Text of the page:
Importance of certainty

Minister v Parata [2021] FCAFC 46

Notification of the decision to cancel Parata’s visa failed to say the decision was reviewable.  The AAT held his later review application invalid.  He appealed, arguing the time for lodging the application3 had not yet commenced because the notification was invalid.

The court agreed, saying (at [80-81]) that calculation of the time should be ‘based on objective facts that are immediately ascertainable at critical times’.  A construction which advances legal certainty should be favoured, especially given the consequences if time expires4.  Certainty supports a purposive outcome ensuring the legislative target is hit and not missed5.  Certainty is otherwise an aspect of the rule of law6.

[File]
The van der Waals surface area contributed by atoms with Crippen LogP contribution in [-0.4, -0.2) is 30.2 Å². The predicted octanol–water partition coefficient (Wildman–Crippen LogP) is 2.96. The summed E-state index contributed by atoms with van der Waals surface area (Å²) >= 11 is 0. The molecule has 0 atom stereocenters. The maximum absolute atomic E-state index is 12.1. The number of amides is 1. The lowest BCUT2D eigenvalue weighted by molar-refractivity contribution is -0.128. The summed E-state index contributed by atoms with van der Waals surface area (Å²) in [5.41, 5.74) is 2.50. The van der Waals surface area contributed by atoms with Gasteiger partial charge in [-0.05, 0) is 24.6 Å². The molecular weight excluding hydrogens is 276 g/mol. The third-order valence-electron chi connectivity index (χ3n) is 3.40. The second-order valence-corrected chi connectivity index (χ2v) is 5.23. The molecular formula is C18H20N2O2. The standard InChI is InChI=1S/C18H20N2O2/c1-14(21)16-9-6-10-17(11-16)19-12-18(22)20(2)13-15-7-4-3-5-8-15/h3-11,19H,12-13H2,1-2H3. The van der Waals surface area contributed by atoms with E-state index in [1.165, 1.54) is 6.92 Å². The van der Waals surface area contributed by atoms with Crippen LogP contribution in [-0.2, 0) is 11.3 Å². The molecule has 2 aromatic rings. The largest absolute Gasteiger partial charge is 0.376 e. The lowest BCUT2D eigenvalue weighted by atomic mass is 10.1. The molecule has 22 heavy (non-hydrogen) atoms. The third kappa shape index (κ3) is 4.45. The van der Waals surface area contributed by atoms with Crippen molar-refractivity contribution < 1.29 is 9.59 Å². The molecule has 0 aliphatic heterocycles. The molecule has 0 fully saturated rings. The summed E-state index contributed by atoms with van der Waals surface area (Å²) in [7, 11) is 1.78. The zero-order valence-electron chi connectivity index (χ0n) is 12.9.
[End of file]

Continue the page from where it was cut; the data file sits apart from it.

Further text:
This principle is from Episode 72 of interpretation NOW!


3 s 347(1)(b) of the Migration Act 1958, reg 4.10 Migration Regulations 1994.

4 Brown [2020] FCAFC 21 (at [60]), VQAR [2003] FCA 900 (at [10]) cited.

5 cf Taylor [2014] HCA 9 (at [60]), Douglas [2020] FCAFC 220 (at [90-91]).

6 cf Maxwell in Barnes (ed) Coherence of Statutory Interpretation (at 114-115).